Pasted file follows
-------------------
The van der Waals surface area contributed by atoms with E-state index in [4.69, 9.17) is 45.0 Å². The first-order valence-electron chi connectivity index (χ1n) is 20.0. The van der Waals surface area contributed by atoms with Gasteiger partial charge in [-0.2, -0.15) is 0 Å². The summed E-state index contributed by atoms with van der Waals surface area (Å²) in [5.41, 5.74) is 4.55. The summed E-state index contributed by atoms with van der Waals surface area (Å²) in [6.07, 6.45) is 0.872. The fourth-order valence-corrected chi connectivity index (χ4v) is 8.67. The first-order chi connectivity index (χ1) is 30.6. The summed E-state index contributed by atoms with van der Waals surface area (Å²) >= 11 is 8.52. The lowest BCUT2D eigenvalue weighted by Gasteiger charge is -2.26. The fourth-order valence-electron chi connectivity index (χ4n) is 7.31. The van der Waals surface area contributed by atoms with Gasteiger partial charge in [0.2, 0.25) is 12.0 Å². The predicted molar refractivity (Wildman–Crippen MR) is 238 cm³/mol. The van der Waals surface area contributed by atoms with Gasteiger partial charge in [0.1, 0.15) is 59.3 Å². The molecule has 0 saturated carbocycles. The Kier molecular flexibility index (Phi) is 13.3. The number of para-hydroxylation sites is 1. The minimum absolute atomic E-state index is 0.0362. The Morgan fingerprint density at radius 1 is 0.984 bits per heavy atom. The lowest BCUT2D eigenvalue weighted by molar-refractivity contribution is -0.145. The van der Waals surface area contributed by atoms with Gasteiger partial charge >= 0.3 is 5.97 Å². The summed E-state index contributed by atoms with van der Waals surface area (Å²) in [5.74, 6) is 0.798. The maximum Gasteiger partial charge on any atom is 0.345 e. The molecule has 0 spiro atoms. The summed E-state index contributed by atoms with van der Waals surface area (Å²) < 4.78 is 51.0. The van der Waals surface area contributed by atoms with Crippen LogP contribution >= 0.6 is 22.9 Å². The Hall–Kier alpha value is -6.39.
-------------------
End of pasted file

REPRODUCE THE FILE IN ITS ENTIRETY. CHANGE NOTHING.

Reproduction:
The van der Waals surface area contributed by atoms with E-state index in [4.69, 9.17) is 45.0 Å². The first-order valence-electron chi connectivity index (χ1n) is 20.0. The van der Waals surface area contributed by atoms with Gasteiger partial charge in [-0.2, -0.15) is 0 Å². The summed E-state index contributed by atoms with van der Waals surface area (Å²) in [5.41, 5.74) is 4.55. The summed E-state index contributed by atoms with van der Waals surface area (Å²) in [6.07, 6.45) is 0.872. The fourth-order valence-corrected chi connectivity index (χ4v) is 8.67. The first-order chi connectivity index (χ1) is 30.6. The summed E-state index contributed by atoms with van der Waals surface area (Å²) >= 11 is 8.52. The lowest BCUT2D eigenvalue weighted by Gasteiger charge is -2.26. The fourth-order valence-electron chi connectivity index (χ4n) is 7.31. The van der Waals surface area contributed by atoms with Gasteiger partial charge in [0.2, 0.25) is 12.0 Å². The predicted molar refractivity (Wildman–Crippen MR) is 238 cm³/mol. The van der Waals surface area contributed by atoms with Gasteiger partial charge in [0.1, 0.15) is 59.3 Å². The molecule has 0 saturated carbocycles. The Kier molecular flexibility index (Phi) is 13.3. The number of para-hydroxylation sites is 1. The minimum absolute atomic E-state index is 0.0362. The Morgan fingerprint density at radius 1 is 0.984 bits per heavy atom. The lowest BCUT2D eigenvalue weighted by molar-refractivity contribution is -0.145. The van der Waals surface area contributed by atoms with Gasteiger partial charge >= 0.3 is 5.97 Å². The summed E-state index contributed by atoms with van der Waals surface area (Å²) in [5.74, 6) is 0.798. The maximum Gasteiger partial charge on any atom is 0.345 e. The molecule has 0 spiro atoms. The summed E-state index contributed by atoms with van der Waals surface area (Å²) < 4.78 is 51.0. The van der Waals surface area contributed by atoms with Crippen LogP contribution >= 0.6 is 22.9 Å². The Hall–Kier alpha value is -6.39.